How leaders can build a future of work that works for everyone

Ahead of our Transform North America event, we speak to five business leaders to learn how they’ve answered the challenges of the last year by putting people first.


It’s not exactly news to point out that businesses have been through an unprecedented crisis over the last 14 months. But in every crisis, even this one, there’s always cause for optimism. What makes us hopeful is how business leaders have answered the challenges of the last year by putting more emphasis than ever on their people.

Why is that important? Because out of the darkest times we have an opportunity to build a brighter future - a future of work in which every employee has equal access to technology and opportunity. But we’ll only get there by giving people a voice and listening to their needs.

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Leading a connected company

This is what we mean when we talk about creating a future that works for everyone. And it's a topic we discussed in detail at Transform North America 2021, our flagship virtual event, alongside an incredible lineup of leaders from some of our favourite businesses including Chevron, Petco and Smartsheet.

Tales of business leadership by business leaders
Transform North America: building a future of work that works for everyone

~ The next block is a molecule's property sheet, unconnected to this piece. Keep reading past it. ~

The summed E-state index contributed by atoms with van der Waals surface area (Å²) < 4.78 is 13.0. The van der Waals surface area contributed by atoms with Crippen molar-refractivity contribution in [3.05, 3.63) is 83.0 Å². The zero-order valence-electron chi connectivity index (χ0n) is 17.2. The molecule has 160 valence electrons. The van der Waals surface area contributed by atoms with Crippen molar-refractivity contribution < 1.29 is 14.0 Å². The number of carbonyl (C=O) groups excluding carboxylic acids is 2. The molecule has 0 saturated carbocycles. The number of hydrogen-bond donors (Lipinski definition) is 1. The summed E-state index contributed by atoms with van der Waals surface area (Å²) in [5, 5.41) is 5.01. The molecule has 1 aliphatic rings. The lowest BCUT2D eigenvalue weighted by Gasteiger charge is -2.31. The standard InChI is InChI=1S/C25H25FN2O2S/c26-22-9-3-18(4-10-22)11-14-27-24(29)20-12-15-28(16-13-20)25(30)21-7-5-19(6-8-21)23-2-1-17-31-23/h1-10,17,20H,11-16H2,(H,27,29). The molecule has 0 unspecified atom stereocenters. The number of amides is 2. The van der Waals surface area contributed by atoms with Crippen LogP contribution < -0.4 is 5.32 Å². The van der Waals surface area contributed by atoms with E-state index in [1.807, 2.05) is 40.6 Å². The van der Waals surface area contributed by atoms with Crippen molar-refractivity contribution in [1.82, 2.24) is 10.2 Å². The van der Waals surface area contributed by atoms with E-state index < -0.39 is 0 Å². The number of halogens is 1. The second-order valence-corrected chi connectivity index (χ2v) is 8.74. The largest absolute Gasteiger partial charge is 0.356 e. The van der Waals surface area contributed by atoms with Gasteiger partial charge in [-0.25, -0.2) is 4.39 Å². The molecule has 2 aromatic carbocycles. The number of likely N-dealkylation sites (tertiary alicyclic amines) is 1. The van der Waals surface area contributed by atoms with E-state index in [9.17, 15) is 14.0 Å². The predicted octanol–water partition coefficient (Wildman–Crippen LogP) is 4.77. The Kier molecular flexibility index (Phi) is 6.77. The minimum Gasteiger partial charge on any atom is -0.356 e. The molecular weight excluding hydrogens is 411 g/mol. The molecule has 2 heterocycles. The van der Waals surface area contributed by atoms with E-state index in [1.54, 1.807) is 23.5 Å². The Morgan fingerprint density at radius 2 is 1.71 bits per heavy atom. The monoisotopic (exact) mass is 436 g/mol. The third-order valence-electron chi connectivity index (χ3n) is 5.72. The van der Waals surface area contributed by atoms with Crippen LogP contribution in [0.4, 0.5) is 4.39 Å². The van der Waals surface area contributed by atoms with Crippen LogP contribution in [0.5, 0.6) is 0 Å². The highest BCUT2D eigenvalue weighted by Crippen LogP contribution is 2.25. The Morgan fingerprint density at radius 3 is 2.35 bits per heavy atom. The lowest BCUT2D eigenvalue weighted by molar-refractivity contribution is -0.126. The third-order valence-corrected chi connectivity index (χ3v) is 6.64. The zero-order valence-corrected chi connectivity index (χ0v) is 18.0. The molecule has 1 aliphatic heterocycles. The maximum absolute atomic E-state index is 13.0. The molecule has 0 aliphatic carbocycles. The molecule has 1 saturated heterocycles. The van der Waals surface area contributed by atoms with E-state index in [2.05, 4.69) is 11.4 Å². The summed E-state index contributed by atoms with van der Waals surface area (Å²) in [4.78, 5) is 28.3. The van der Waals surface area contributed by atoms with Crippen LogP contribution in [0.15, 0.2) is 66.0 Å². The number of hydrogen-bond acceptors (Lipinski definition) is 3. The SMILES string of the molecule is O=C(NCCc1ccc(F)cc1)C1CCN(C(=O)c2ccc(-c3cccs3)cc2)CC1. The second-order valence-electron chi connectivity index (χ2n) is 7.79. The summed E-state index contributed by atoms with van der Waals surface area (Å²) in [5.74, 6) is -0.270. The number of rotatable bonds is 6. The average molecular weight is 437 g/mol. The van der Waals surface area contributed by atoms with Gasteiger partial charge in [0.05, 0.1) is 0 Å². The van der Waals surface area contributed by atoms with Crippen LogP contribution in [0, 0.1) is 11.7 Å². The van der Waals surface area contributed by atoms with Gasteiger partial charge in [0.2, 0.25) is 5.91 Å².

While there are many different definitions of leadership, our guests at Transform all have something in common. They embody the leadership traits of connected companies. They are honest and authentic. They inspire trust and lead with purpose.

Rhonda J. Morris, VP & CHRO at Chevron, is a case in point. Rhonda will be talking about what it means to be a leader with Christine Trodella, Head of Americas for Workplace. For Rhonda, being authentic has meant embracing the fact that she’s not your typical Type A personality. In fact, she’s an introvert - but Workplace has helped her connect with other introverts while leveraging her own, unique strengths.

"I’m part of a ‘quiet leadership’ group, which is a group for introverted leaders to connect with one another," she tells us. "It’s a hugely valuable source of information where challenges introverts experience - like being quiet in a meeting - are shared."

According to Rhonda, while she might not be the first to speak up, writing her thoughts on Workplace has been a powerful way to share what’s on her mind - and show care for her broader work community.

"I recently wrote a note about grief," she recalls. "I wanted to let people know it’s okay not to be okay. One employee sent me a message back asking me if I was okay. This was an employee in a refinery - someone I likely never would have met if not for Workplace."

Leading with empathy

Leading with empathy

For Megan Hansen, Chief People & Culture Officer at Smartsheet, examples like this say something powerful about the experience we’ve all just been through. "The last 12 months have been an equalising event," she says. "We’ve all been on a crash course in empathy. Everybody has had the same seat at the table. I hope we don’t reject that as we move forward."